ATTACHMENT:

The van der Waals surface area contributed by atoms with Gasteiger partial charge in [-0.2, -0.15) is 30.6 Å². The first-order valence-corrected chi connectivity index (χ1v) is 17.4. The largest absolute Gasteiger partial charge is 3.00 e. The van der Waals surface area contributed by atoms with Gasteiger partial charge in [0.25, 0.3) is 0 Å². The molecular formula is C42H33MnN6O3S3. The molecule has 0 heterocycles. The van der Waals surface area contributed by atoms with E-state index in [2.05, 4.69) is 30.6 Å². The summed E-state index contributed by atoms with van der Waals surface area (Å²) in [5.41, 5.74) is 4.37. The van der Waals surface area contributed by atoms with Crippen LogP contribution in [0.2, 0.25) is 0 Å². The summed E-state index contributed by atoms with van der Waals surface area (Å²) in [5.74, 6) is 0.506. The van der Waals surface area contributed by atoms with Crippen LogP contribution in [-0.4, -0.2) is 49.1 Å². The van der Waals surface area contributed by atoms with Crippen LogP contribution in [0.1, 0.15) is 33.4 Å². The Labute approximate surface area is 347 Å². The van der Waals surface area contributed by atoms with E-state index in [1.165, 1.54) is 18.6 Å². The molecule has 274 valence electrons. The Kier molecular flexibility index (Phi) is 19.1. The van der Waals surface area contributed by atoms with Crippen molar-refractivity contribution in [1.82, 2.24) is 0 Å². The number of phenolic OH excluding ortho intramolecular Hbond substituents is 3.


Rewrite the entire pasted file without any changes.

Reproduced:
The van der Waals surface area contributed by atoms with Gasteiger partial charge in [-0.2, -0.15) is 30.6 Å². The first-order valence-corrected chi connectivity index (χ1v) is 17.4. The largest absolute Gasteiger partial charge is 3.00 e. The van der Waals surface area contributed by atoms with Gasteiger partial charge in [0.25, 0.3) is 0 Å². The molecular formula is C42H33MnN6O3S3. The molecule has 0 heterocycles. The van der Waals surface area contributed by atoms with E-state index in [2.05, 4.69) is 30.6 Å². The summed E-state index contributed by atoms with van der Waals surface area (Å²) in [5.41, 5.74) is 4.37. The van der Waals surface area contributed by atoms with Crippen LogP contribution in [0.2, 0.25) is 0 Å². The summed E-state index contributed by atoms with van der Waals surface area (Å²) in [5.74, 6) is 0.506. The van der Waals surface area contributed by atoms with Crippen LogP contribution in [-0.4, -0.2) is 49.1 Å². The van der Waals surface area contributed by atoms with Crippen LogP contribution in [0.1, 0.15) is 33.4 Å². The Labute approximate surface area is 347 Å². The van der Waals surface area contributed by atoms with E-state index in [1.165, 1.54) is 18.6 Å². The molecule has 274 valence electrons. The Kier molecular flexibility index (Phi) is 19.1. The van der Waals surface area contributed by atoms with Crippen molar-refractivity contribution in [1.82, 2.24) is 0 Å². The number of phenolic OH excluding ortho intramolecular Hbond substituents is 3.